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Track freshman Ben Kioko has had to adjust his study schedule for the return to in-person sports. (Photo from Ben Kioko)

Despite only being a freshman on the track team, Ben Kioko has already learned the importance of perseverance and self-efficacy in his sport.

From Princeton, New Jersey, to Philadelphia, Kioko has been on the track team since his sophomore year of high school. However, it wasn't something that he always knew that he wanted to do.

“I did rowing and a capella in high school, and there was a kid in my group who was a sprinter on the track team," Kioko said. "I had been frustrated with rowing because it was way too big of a time commitment.  And I wasn’t feeling like it was the place for me anymore, so he suggested I try out for the track team, so I did. I had a background in baseball so I was like, ‘I'll try something with throwing; I’ll be good at that,' and it kind of worked out from there."

"Kind of" is an understatement — Kioko has since received many accolades for his performance in the field events.

“I went to my first state championship in my first year of track, and then coming into my junior year, I was the number one athlete in New Jersey in javelin," Kioko said. "I was also number four in the country for my grade, so at that point I realized ‘maybe I can actually be good at this.’" 

Of course, the best accolades can only come from someone close to you, and for Kioko, it was his mom.

“My mom has been super supportive of me, not just in track, but in everything," Kioko said. "She was a single mom raising three kids, and I think she did a really good job. It's just really impressive to see how much she put into us, considering how much she was dealing with herself.”

Now that he's at Penn, Kioko can see the same support coming from his fellow teammates and coaches.

“So far, my experience has been super positive and everyone’s super friendly," he said. "I can tell that we all really want to succeed, and we want to see each other succeed, and you know when you're out there, it's really nice to have them all behind you, cheering for you, getting excited when you do well, and you get excited when they do well. [Overall], it's a very close community."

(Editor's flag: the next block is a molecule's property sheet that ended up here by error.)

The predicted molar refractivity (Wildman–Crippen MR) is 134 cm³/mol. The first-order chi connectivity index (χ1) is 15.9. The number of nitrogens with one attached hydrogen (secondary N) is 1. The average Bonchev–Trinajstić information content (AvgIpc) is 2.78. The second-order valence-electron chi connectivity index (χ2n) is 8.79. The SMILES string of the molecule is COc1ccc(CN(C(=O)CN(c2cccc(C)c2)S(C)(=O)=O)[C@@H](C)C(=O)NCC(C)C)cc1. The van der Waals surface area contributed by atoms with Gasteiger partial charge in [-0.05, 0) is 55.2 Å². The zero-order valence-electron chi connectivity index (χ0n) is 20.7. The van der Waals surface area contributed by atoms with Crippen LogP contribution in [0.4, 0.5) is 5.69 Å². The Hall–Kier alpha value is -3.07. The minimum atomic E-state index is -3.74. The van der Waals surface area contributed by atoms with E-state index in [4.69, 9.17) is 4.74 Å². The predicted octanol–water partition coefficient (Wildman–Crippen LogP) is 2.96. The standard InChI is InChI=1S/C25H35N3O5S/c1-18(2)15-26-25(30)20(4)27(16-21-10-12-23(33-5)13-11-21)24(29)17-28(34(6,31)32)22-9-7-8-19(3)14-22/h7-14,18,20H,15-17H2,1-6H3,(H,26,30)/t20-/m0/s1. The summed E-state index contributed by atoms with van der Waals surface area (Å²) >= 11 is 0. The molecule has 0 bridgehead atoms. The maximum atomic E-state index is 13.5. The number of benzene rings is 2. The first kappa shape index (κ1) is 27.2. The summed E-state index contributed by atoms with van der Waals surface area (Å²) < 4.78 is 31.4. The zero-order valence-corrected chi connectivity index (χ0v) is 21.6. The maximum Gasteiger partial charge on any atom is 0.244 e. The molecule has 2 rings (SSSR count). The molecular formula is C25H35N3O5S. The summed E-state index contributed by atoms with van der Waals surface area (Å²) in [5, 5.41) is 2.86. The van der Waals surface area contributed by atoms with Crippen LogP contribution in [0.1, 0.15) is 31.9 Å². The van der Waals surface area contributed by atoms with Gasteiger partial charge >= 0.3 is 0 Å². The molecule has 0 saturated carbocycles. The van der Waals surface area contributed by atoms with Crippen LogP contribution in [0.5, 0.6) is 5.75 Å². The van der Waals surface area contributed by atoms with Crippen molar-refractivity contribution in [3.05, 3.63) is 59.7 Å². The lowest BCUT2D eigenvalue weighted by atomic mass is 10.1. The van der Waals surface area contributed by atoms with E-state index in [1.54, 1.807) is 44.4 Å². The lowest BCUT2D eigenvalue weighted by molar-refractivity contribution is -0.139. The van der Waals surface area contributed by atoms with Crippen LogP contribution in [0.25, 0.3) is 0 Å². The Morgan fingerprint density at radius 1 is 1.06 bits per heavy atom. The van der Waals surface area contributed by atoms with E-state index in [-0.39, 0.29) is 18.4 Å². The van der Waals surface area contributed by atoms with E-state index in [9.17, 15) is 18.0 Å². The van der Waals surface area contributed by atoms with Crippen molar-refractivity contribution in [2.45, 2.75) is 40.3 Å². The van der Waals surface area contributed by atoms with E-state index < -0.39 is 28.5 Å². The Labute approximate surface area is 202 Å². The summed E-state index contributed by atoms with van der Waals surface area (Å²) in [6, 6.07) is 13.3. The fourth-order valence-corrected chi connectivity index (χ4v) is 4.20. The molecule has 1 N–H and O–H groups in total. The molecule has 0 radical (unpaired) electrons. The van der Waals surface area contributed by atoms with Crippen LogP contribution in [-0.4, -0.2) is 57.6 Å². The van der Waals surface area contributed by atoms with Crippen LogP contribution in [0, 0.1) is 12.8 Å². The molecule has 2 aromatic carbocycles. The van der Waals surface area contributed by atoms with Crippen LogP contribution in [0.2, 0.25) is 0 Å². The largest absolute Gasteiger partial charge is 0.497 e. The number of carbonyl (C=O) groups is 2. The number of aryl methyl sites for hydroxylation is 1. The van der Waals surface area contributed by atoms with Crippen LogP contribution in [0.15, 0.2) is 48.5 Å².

With the track team now competing again, Kioko has had to adjust to the changes that came with the new training schedule. 

“I used to be able to procrastinate," Kioko said. "Like last semester, I would definitely be able to say ‘oh, I can just push that assignment off to next morning, and I’ll do class', but now I have practice before class, so [I have to focus on] time management and moving [my] deadlines forward to adjust for practice, and making sure [I] can find that balance between the practice times and getting [my] work done. But it's definitely doable. It's not impossible by any means.”

As as an athlete, Kioko understands the importance of taking the time to take care of himself, especially when setbacks happen.

"My junior year in high school, I actually tore my UCL, which is the ligament in your elbow," he said. "I couldn't throw, I couldn't do pretty much anything with it. I really thought about quitting but I’d been doing so well, and I really love the sport, so I ended up getting surgery for it, and then doing a full year of physical therapy, and now we are back and I’m pretty well.”

Facing these hardships has never come without lessons, and for Kioko, his situation taught him the importance of determination.

“You know that feeling that I think we all get sometimes — we're like ‘oh, this is an insurmountable goal and there's no way we're gonna be able to actually get there and achieve what we're thinking about achieving so what's the point in trying.’ But I wanted to try, and I wanted to make the effort, and I did. It ended up working out, and so it's [about] just never quitting and never giving up.”

For all incoming Penn track stars and athletes in every sport, Ben has similar advice based on his own experiences. 

“Put in the work. If you want it, go after [it, and] grind for it, and make it happen. And that's about all there is to it.”